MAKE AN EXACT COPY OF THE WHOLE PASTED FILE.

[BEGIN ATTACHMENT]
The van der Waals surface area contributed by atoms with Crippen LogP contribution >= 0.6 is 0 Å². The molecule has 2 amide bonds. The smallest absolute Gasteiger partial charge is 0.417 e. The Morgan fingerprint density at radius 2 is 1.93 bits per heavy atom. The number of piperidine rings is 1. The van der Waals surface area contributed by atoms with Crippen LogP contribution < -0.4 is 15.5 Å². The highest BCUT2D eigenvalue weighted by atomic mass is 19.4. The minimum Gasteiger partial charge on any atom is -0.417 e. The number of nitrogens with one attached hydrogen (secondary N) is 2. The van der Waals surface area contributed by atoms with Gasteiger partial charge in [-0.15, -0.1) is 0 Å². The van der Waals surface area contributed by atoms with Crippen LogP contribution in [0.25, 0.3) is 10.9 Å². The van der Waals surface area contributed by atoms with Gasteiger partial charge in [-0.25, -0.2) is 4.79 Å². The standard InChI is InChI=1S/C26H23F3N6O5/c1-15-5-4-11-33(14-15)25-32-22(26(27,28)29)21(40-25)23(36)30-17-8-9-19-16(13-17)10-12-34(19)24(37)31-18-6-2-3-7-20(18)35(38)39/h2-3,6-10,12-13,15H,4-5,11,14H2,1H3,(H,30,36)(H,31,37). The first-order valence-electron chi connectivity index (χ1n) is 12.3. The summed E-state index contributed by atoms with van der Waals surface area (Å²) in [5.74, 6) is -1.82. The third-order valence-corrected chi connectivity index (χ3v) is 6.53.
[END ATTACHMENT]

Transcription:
The van der Waals surface area contributed by atoms with Crippen LogP contribution >= 0.6 is 0 Å². The molecule has 2 amide bonds. The smallest absolute Gasteiger partial charge is 0.417 e. The Morgan fingerprint density at radius 2 is 1.93 bits per heavy atom. The number of piperidine rings is 1. The van der Waals surface area contributed by atoms with Crippen LogP contribution < -0.4 is 15.5 Å². The highest BCUT2D eigenvalue weighted by atomic mass is 19.4. The minimum Gasteiger partial charge on any atom is -0.417 e. The number of nitrogens with one attached hydrogen (secondary N) is 2. The van der Waals surface area contributed by atoms with Gasteiger partial charge in [-0.15, -0.1) is 0 Å². The van der Waals surface area contributed by atoms with Crippen LogP contribution in [0.25, 0.3) is 10.9 Å². The van der Waals surface area contributed by atoms with Gasteiger partial charge in [-0.25, -0.2) is 4.79 Å². The standard InChI is InChI=1S/C26H23F3N6O5/c1-15-5-4-11-33(14-15)25-32-22(26(27,28)29)21(40-25)23(36)30-17-8-9-19-16(13-17)10-12-34(19)24(37)31-18-6-2-3-7-20(18)35(38)39/h2-3,6-10,12-13,15H,4-5,11,14H2,1H3,(H,30,36)(H,31,37). The first-order valence-electron chi connectivity index (χ1n) is 12.3. The summed E-state index contributed by atoms with van der Waals surface area (Å²) in [5.74, 6) is -1.82. The third-order valence-corrected chi connectivity index (χ3v) is 6.53.